ROBERT O’ROURK PHOTO | Riverhead senior Anthony Galvan ran 17:13.7 to finish sixth in Division II Tuesday.

Riverhead senior Anthony Galvan ran a personal best time of 17:13.7 to finish in sixth place in Division II. He’ll get a chance to compete next week at the state qualifier.

Coming into the race Galvan hoped to break 17 minutes. But he was still happy to shave two seconds off his previous best.

“My last PR before this was 17:29 and then I dropped it to 17:15 a week ago,” he said. “I knew if I wanted to get into guaranteed states I’d have to do it again by 15 [seconds]. But at least I PR’d and I’m into all-league, all-county.”

Riverhead coach Patrick Burke said Galvan has been improving his time every race since his sophomore season.

“I’m really proud of him,” Burke said. “As a coach he’s everything you ever wanted. I just feel for him that he didn’t meet his goal in his mind. If you PR every single race, you can’t do more than that.”

Galvan has been a two-time captain for the Blue Waves, who went 3-2 in League IV dual meets putting them in a three-way tie for second place.

In a competitive championship race that features the top runners in the county, it can create a crowded race. Galvan said he prefers it that way.

“You always have someone to stick next to you,” he said. “Someone’s always trying to pass you. You just latch on to someone and you’ll be fine.”

Galvan started the race near several Walt Whitman runners, who he met during the summer at a camp.

“I tried to stick with them, but I know they’re a lot better than me,” he said. “So I’m like, if I lose them, I lose them. But at least I have them in sight.”

Riverhead junior Joseph Gattuso ran the next fastest time for the Blue Waves in 19:02.9. He was 21st overall in Division II.

ROBERT O’ROURK PHOTO | Shoreham-Wading River freshman Kaitlyn Ohrtman ran 20:32.5 in the championship race Tuesday.

The Shoreham-Wading River girls competed in the team championship race and freshman Kaitlyn Ohrtman posted the top time in 20:32.5 for 10th in Division III.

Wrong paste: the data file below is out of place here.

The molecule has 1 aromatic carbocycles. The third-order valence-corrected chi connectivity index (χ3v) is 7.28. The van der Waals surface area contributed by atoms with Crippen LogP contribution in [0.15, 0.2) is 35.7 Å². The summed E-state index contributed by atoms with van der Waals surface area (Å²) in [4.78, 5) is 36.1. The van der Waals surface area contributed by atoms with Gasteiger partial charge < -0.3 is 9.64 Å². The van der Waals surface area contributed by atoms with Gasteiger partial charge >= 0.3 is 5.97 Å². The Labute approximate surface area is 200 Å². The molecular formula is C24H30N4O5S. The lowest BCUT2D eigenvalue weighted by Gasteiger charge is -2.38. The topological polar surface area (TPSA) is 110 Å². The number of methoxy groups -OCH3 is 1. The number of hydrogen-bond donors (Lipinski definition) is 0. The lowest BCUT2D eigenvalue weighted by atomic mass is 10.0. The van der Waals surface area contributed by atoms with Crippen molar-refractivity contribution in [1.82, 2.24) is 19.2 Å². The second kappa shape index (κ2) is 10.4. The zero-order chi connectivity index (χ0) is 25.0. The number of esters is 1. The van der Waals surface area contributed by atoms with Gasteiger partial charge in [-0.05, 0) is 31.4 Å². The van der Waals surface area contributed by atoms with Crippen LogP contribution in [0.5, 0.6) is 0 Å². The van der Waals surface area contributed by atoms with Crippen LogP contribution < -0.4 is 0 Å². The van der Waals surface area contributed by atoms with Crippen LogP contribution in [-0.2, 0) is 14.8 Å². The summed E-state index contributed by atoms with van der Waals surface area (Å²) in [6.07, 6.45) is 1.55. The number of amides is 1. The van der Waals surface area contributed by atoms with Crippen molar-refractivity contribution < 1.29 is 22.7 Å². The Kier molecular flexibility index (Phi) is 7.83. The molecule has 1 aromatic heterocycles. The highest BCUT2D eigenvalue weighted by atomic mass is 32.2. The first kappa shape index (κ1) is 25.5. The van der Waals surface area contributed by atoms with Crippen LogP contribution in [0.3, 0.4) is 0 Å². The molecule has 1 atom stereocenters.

Four of Shoreham’s top five runners were in 10th grade or younger. Eighth-grader Ali Hays ran 21:32.3 and sophomore Maddy Kelly ran 21:59.0, which was the first time she cracked 22 minutes, Shoreham coach Paul Koretzki said.

The Wildcats had a strong league season, going 4-1 and losing only to Miller Place, the Division III champion.

Looking ahead to the state qualifier, Ohrtman will have the best chance to qualify for the state meet. The top five in each class go the states in addition to the winning team.

“She’s probably sitting fifth, sixth now in the B’s,” Koretzki said.

The Riverhead girls ran in the team qualifier race. Junior Rachel Conti posted the top time in 22:36. She was 28th overall in a race of 179 runners.

“She’s a top athlete in track and this is her first year [running cross country],” Burke said. “I told her it’s a mental game. They don’t understand that cross country is a completely different animal.”

The Blue Waves have a young team, which could be primed for big things next year, Burke said.

“We’re going to be focused next year on putting the girls team on the map,” he said. “I’ve said that before, but I really feel we finally have a commitment.”